Code name: Fancypants

The eccentric story of the FBI provides fertile ground for a documentary series

Radio 4's history of the most famous acronym in the world must never end. At the time of writing, we are two-thirds through this ten-part series of 15-minute documentaries and deep into the bureau's struggle with the Hell's Angels - brought down in the 1980s by an undercover agent called Vernon, who was subsequently relocated and rewarded by having his tattoos drilled off. Stories like this make up for the fizz going out of things a little when J Edgar Hoover copped it back in episode six.

The FBI at 100 (broadcast daily, ends 14 March) presents the bureau as a kind of genius casting agent - adjusting its enormous fedora before selecting from a new crop of applicants precisely the right guy to wrap a body in rubber cement and pose as a draft-dodging millionaire at a South American casino. The series shivers with interviews with several of these snoops, articulate to a man, recalling how they were issued with hankies to keep their hands dry ("Hoover did not like a sweaty palm"), or the non-pleasures of sitting for days watching local dentists the boss was convinced were pinkos.

One of these guys had the same uplift in his voice as James Stewart - as if any inherent goodness within him were raising it up in sweet surprise at the world. He also had the code name Fancypants and he'd faced down the Mafia in an operation called the Pizza Connection. Fancypants was definitely the kind of guy you want in your tent pissing out. He once had a man under surveillance who proceeded to have sex on a desk with a woman who was not his wife. Fancypants called him up mid-act and said: "This is God. And ain't you ashamed?"

Mostly the agents kept defaulting to the subject of J Edgar, like smokers scanning the room for an ashtray. That Hoover was weird is no secret. He had very little chat. A solid veneer with concrete behind it. But the sweep of his moods was super-mysterioso. People with small heads made him gag, as did those who made left-hand turns in cars, and he once sent Martin Luther King an anonymous note that said: "You are no clergyman and you know it. You are an evil abnormal beast."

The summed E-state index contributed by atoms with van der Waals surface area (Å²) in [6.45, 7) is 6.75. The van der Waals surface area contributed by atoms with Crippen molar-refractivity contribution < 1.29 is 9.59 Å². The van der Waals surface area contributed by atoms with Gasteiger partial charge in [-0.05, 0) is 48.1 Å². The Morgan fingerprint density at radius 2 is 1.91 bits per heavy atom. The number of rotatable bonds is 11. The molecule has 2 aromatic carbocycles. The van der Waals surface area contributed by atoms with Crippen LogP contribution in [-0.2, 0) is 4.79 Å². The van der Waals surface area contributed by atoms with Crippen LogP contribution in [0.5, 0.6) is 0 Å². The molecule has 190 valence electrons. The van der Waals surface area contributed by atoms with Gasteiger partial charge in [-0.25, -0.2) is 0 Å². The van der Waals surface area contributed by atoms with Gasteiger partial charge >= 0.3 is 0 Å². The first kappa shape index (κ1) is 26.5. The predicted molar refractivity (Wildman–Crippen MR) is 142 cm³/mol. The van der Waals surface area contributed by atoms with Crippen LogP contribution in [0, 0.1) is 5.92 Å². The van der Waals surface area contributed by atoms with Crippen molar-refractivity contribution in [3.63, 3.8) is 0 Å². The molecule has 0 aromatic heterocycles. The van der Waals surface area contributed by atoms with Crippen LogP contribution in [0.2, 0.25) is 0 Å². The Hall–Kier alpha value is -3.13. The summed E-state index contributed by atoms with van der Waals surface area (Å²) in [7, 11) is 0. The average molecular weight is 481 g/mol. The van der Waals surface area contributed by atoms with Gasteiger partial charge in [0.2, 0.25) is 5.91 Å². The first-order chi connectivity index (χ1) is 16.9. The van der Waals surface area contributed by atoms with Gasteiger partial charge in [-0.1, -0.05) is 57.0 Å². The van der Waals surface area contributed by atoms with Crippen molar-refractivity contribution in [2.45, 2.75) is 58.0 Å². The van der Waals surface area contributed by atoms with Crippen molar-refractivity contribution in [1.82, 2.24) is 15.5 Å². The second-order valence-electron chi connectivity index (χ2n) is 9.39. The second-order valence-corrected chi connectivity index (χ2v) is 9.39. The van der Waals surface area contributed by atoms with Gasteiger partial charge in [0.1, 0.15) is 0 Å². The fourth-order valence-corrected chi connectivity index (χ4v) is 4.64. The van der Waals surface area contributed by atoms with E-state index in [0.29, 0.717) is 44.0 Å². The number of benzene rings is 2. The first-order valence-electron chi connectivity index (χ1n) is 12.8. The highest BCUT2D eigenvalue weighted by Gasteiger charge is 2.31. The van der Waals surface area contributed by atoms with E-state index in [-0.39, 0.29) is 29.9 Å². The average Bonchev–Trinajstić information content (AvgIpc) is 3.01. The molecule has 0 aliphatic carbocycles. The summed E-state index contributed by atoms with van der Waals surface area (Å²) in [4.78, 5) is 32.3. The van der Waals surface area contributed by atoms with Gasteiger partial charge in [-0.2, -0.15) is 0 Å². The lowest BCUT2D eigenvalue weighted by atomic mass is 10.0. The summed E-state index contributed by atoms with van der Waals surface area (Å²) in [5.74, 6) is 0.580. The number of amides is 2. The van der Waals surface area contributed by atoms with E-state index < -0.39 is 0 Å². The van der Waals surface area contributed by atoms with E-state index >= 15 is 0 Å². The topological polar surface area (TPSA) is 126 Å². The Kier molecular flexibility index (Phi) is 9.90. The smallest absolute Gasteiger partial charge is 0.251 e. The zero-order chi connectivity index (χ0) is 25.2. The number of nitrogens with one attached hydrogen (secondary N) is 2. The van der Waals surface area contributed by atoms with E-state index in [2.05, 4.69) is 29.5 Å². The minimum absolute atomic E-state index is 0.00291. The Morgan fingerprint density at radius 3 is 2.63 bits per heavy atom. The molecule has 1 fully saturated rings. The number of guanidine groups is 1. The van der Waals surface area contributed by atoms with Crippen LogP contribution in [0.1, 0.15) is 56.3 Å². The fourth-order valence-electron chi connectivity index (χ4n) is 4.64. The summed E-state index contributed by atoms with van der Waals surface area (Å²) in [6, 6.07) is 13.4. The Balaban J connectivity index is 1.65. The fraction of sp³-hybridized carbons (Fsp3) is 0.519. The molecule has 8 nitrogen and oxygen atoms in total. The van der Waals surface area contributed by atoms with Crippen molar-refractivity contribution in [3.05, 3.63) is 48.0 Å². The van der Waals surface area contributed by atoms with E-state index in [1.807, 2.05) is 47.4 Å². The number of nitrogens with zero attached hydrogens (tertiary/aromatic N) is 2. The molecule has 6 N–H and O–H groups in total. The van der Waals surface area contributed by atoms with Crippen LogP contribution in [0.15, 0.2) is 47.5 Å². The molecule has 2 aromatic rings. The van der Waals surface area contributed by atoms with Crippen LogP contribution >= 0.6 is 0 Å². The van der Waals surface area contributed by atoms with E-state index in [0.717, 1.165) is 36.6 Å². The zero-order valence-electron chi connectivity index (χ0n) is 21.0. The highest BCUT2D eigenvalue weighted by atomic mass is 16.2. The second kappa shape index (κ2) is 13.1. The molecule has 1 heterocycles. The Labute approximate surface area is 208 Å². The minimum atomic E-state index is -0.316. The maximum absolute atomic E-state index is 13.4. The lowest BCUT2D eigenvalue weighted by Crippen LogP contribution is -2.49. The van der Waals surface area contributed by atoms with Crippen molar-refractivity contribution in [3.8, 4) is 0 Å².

Not that Hoover had any time for the Ku Klux Klan, either. He would sit, pudgy in his Washington office, fingering his secret files, despatching his Nazgû to Mississippi, ordering them to "play with no rules" - by which he meant they were allowed to wear cowboy boots and chuck snakes into moving vehicles. They in turn recruited from within the Klan more than 20,000 informants, counter-agents and counter-counter-agents, so that by 1966 nobody could quite remember who was who or on which days they were required to be racist.

The crowning achievement of the series has been to allow its presenter, Tom Mangold, to speak in whole paragraphs. Man, he digs his subject. Like a director in a chair waving a megaphone, Mangold wields total control with his electric delivery, stopping off for a bit of contemplation, throwing up images of things to come. Wiretapping and Russkies, warrants and women, all the paranoid forces straining against the well-worn leash. And Vernon and Fancypants doing a right turn in a dark car, and then continuing on their way.

Pick of the week

1968: Myth or Reality?
Until end August, Radio 4
A season of programmes that explores the famous year of social and political upheaval.

Afternoon Play: The City Speaks
19 March, 2.15pm, Radio 4
First in a six-part series in which each episode is accompanied by a downloadable film.

Antonia Quirke is an author and journalist. She is a presenter on The Film Programme and Pick of the Week (Radio 4) and Film 2015 and The One Show (BBC 1). She writes a column on radio for the New Statesman.

This article first appeared in the 17 March 2008 issue of the New Statesman, Iraq: the war that changed us